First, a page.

About the Purple Finch

Carpodacus purpureus

Purple Finch on a branch
Sandy Stewart

A colorful bird no matter how its plumage is described, the purple finch is often said to have raspberry, red, pink, purple, wine or rose tints to its feathers. While the male does have this coloration, female purple finches are less colorful but no less striking.

Common Name

Purple Finch

Scientific Name

Carpodacus purpureus, from the Fringillidae family


  • Bill: Conical, brown or gray-grown
  • Size: 6 inches long with 10-inch wingspan, stocky build, slight crest that is not always visible
  • Colors: Red, brown, white, pink, buff
  • Markings: Dimorphic species. Males have a bright red head, chest and rump with a strong rosy wash on the brown back and wings. The mantle is heavily streaked. The underparts are white with a rosy wash on the flanks and may show blurry brown streaks, though the degree of streaking varies and does not extend to the undertail coverts. A thick brown mask covers the eyes and cheeks. Females lack any bold red but have a strongly marked head with fine brown stripes on the crown and a thick whitish eye line. Their overall plumage is mottled or streaky brown, and females have sharp brown streaking on the white or buff underparts. Some females show a faint rosy wash on their upperparts. Both genders have two faint wing bars, black eyes and dark legs and feet.
    Juveniles look similar to adult females, but with paler legs and a paler bill.

    It is granivorous, and eats seeds, fruit, and insects.

    Habitat and Migration

    Purple finches prefer open coniferous or mixed coniferous and deciduous forests, though they can also be found in forest edges, parks and suburban areas. Their summer range extends from the boreal region of Canada to northern Minnesota and Michigan's upper peninsula. In winter, the birds migrate to the central and southeastern United States, but are not found in southern Florida. Year-round populations stay between these two ranges from the Great Lakes to New England and Newfoundland, and a year-round population is also present along the Pacific Coast from Washington to southern California. In winter, these birds can be irruptive and may be seen well out of their expected range.


    The purple finch has a rich, warbling song that lasts 2 to 3 seconds and varies in pitch and tempo. Males will sing from exposed perches during the breeding season as they advertise their territories and availability to mates. The typical call note is a short "tek" or "tik" call that may be repeated frequently, and other sounds include "burrrr" notes and whistles.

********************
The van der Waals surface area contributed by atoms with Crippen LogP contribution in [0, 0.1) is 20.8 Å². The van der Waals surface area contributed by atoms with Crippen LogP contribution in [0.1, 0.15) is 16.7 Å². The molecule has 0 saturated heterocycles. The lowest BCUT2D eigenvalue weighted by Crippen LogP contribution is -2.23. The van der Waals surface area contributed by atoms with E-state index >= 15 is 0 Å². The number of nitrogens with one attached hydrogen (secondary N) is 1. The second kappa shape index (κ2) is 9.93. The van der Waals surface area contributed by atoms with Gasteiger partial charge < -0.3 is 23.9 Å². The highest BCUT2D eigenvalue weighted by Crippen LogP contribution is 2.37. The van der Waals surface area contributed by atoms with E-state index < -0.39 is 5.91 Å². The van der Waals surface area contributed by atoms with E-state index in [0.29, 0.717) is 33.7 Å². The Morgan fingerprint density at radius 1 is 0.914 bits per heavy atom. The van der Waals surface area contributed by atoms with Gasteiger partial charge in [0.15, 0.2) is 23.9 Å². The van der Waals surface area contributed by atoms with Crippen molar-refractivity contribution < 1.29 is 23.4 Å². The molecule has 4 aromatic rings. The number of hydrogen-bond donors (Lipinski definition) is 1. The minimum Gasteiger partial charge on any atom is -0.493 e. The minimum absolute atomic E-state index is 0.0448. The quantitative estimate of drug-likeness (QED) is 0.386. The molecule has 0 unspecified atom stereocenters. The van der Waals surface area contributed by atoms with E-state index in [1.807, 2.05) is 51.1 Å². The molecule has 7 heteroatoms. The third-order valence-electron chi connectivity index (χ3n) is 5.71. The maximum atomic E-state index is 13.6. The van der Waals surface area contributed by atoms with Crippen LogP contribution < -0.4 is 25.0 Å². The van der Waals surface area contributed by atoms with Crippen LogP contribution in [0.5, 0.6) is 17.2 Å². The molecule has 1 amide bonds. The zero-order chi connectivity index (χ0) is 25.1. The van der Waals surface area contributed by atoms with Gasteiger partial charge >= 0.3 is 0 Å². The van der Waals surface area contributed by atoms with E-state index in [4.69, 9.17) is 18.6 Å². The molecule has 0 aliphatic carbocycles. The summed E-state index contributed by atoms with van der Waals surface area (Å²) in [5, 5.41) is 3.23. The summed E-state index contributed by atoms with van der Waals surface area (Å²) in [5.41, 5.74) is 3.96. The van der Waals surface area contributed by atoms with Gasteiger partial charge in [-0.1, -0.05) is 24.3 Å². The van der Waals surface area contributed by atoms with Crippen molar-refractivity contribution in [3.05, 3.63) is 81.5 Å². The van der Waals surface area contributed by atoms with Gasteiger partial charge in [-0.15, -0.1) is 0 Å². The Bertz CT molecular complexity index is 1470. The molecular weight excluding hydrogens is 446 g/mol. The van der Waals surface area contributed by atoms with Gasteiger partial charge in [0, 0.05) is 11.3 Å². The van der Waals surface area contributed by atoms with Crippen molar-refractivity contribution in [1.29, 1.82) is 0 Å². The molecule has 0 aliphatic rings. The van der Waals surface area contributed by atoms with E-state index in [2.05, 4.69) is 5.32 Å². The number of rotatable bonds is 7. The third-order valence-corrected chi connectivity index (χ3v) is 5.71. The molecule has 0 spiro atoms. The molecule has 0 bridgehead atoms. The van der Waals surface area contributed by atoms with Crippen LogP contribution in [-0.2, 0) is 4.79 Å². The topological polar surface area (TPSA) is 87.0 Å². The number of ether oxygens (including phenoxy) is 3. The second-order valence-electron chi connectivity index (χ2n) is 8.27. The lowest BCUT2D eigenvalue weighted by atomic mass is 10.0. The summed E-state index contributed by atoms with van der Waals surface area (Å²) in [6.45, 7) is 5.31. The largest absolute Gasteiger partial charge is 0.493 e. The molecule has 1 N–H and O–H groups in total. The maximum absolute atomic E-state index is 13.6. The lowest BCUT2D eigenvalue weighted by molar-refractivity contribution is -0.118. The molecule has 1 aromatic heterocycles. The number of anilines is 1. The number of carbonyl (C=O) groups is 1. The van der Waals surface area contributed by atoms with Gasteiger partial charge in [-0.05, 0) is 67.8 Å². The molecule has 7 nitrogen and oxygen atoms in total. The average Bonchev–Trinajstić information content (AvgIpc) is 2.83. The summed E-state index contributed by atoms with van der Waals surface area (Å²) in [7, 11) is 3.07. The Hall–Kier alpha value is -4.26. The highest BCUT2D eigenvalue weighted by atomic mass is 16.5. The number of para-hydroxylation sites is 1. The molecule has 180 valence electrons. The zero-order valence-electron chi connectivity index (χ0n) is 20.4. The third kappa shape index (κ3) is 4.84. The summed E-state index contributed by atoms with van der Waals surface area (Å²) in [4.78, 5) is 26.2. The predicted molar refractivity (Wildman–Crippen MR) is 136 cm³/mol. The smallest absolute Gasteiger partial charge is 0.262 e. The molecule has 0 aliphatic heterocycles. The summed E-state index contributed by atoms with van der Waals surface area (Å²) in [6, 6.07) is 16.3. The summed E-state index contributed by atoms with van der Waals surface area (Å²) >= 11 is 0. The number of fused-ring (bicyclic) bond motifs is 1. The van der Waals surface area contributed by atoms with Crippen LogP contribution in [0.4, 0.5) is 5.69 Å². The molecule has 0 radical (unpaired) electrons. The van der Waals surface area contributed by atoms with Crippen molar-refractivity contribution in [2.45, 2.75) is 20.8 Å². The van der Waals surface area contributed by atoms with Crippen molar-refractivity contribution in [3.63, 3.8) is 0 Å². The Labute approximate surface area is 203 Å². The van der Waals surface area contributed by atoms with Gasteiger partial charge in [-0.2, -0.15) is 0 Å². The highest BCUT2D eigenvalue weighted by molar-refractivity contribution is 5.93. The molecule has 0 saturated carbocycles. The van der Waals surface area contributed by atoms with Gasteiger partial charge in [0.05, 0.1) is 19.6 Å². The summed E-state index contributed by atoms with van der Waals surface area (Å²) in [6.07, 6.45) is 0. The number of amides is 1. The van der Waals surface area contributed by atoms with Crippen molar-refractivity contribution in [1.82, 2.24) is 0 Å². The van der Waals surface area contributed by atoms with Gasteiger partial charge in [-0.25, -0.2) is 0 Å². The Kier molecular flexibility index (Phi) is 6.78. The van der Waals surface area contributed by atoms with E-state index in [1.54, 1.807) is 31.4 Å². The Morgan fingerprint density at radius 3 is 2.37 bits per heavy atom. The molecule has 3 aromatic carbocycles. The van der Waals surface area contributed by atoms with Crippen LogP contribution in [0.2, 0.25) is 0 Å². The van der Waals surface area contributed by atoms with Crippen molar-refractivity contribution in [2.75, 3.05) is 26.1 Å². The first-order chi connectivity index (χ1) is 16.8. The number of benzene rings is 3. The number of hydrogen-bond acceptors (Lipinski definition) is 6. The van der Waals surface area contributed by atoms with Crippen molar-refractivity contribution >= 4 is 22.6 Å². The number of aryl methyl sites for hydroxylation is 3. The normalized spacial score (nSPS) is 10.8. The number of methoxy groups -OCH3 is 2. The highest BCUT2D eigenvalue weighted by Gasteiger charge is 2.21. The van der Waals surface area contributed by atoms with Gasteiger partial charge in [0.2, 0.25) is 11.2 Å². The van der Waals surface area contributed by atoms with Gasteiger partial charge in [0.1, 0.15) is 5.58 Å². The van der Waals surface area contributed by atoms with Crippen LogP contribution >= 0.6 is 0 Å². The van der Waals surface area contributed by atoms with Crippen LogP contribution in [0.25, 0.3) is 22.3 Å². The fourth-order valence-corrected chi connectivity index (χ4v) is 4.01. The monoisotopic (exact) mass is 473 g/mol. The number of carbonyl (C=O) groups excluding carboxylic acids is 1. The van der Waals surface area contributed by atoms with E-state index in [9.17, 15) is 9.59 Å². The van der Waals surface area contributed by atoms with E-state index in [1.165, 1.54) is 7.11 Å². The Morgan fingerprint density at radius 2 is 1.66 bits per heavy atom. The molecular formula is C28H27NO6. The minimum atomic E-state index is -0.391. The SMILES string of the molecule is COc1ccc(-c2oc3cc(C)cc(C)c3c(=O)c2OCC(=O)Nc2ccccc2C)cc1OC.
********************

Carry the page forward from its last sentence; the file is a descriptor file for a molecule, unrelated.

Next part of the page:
These birds prefer to be solitary or stay in pairs during the nesting season, but they can be gregarious in the winter and will gather in larger flocks, often mixing with other finches or pine siskins. While foraging, they often stay in trees or will hop on the ground searching for seeds and insects.


    These are monogamous birds that mate after the male successfully courts a female with a flapping dance. The female will build a shallow cup-shaped nest using twigs, roots, bark strips, weeds and other material, lining it with softer materials such as moss, hair and grass. The nest is typically positioned in a tree 5 to 40 feet above the ground.

    The female bird will incubate the brood for 13 to 14 days, and the altricial young are fed by both parents for an additional 13 to 14 days. There are 3 to 5 oval-shaped, pale green or bluish eggs with dark markings per brood, and purple finches may raise 1 to 2 broods per year.

    Attracting Purple Finches

    These finches readily visit backyards offering black oil sunflower seeds or millet in hopper or open tray feeders, and they can be quite bold and tame once they become accustomed to the food source. Planting ash and elm trees can also provide a natural seed source to attract purple finches.


    These finches are not considered threatened or endangered, but they can be victims of habitat loss. This particularly prominent in their boreal breeding range, where logging operations can dramatically reduce available nesting habitat. They may also lose nesting sites to more aggressive house sparrows, and eastern populations are showing mild declines.

    Similar Birds:

    • House Finch (Carpodacus mexicanus)
    • Cassin's Finch (Carpodacus cassinii)
    • Common Rosefinch (Carpodacus erythrinus)
    • Pine Grosbeak (Pinicola enucleator)